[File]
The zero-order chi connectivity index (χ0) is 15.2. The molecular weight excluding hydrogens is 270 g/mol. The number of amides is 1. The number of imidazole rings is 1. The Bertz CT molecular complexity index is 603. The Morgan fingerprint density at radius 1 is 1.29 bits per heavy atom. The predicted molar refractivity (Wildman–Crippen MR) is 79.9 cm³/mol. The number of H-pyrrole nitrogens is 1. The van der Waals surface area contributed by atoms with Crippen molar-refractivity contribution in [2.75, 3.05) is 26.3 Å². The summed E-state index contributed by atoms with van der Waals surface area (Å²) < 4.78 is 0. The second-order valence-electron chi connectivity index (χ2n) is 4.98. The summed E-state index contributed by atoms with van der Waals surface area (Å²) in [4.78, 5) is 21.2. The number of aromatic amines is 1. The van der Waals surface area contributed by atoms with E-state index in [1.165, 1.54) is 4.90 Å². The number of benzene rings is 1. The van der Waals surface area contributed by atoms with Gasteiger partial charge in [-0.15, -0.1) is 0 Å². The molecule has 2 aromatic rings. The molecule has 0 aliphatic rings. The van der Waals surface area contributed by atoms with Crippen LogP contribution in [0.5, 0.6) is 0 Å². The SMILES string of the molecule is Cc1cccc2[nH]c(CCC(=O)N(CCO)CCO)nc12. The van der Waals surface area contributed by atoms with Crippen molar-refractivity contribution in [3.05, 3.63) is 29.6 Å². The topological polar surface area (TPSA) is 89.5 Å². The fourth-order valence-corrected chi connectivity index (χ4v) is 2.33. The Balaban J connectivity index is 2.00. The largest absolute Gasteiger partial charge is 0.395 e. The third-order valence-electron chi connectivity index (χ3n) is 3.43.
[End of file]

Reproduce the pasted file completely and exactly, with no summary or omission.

The zero-order chi connectivity index (χ0) is 15.2. The molecular weight excluding hydrogens is 270 g/mol. The number of amides is 1. The number of imidazole rings is 1. The Bertz CT molecular complexity index is 603. The Morgan fingerprint density at radius 1 is 1.29 bits per heavy atom. The predicted molar refractivity (Wildman–Crippen MR) is 79.9 cm³/mol. The number of H-pyrrole nitrogens is 1. The van der Waals surface area contributed by atoms with Crippen molar-refractivity contribution in [2.75, 3.05) is 26.3 Å². The summed E-state index contributed by atoms with van der Waals surface area (Å²) < 4.78 is 0. The second-order valence-electron chi connectivity index (χ2n) is 4.98. The summed E-state index contributed by atoms with van der Waals surface area (Å²) in [4.78, 5) is 21.2. The number of aromatic amines is 1. The van der Waals surface area contributed by atoms with E-state index in [1.165, 1.54) is 4.90 Å². The number of benzene rings is 1. The van der Waals surface area contributed by atoms with Gasteiger partial charge in [-0.15, -0.1) is 0 Å². The molecule has 2 aromatic rings. The molecule has 0 aliphatic rings. The van der Waals surface area contributed by atoms with Crippen LogP contribution in [0.5, 0.6) is 0 Å². The SMILES string of the molecule is Cc1cccc2[nH]c(CCC(=O)N(CCO)CCO)nc12. The van der Waals surface area contributed by atoms with Crippen molar-refractivity contribution in [3.05, 3.63) is 29.6 Å². The topological polar surface area (TPSA) is 89.5 Å². The fourth-order valence-corrected chi connectivity index (χ4v) is 2.33. The Balaban J connectivity index is 2.00. The largest absolute Gasteiger partial charge is 0.395 e. The third-order valence-electron chi connectivity index (χ3n) is 3.43.